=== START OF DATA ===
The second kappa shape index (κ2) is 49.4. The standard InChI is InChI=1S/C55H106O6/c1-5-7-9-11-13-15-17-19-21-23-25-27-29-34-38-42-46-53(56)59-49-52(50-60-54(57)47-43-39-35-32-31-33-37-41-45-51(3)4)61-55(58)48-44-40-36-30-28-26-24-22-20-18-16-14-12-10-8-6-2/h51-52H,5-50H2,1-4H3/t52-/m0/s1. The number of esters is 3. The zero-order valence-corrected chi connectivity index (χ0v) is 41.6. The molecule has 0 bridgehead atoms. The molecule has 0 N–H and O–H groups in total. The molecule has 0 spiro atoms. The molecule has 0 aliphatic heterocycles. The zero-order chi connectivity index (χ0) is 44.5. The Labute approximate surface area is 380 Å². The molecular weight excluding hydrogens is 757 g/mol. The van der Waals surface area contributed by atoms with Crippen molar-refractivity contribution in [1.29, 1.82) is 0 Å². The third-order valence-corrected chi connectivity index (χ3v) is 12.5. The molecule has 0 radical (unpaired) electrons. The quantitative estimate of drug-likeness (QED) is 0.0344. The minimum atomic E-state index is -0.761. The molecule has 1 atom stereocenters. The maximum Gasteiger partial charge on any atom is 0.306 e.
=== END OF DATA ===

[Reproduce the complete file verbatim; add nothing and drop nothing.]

The second kappa shape index (κ2) is 49.4. The standard InChI is InChI=1S/C55H106O6/c1-5-7-9-11-13-15-17-19-21-23-25-27-29-34-38-42-46-53(56)59-49-52(50-60-54(57)47-43-39-35-32-31-33-37-41-45-51(3)4)61-55(58)48-44-40-36-30-28-26-24-22-20-18-16-14-12-10-8-6-2/h51-52H,5-50H2,1-4H3/t52-/m0/s1. The number of esters is 3. The zero-order valence-corrected chi connectivity index (χ0v) is 41.6. The molecule has 0 bridgehead atoms. The molecule has 0 N–H and O–H groups in total. The molecule has 0 spiro atoms. The molecule has 0 aliphatic heterocycles. The zero-order chi connectivity index (χ0) is 44.5. The Labute approximate surface area is 380 Å². The molecular weight excluding hydrogens is 757 g/mol. The van der Waals surface area contributed by atoms with Crippen molar-refractivity contribution in [1.29, 1.82) is 0 Å². The third-order valence-corrected chi connectivity index (χ3v) is 12.5. The molecule has 0 radical (unpaired) electrons. The quantitative estimate of drug-likeness (QED) is 0.0344. The minimum atomic E-state index is -0.761. The molecule has 1 atom stereocenters. The maximum Gasteiger partial charge on any atom is 0.306 e.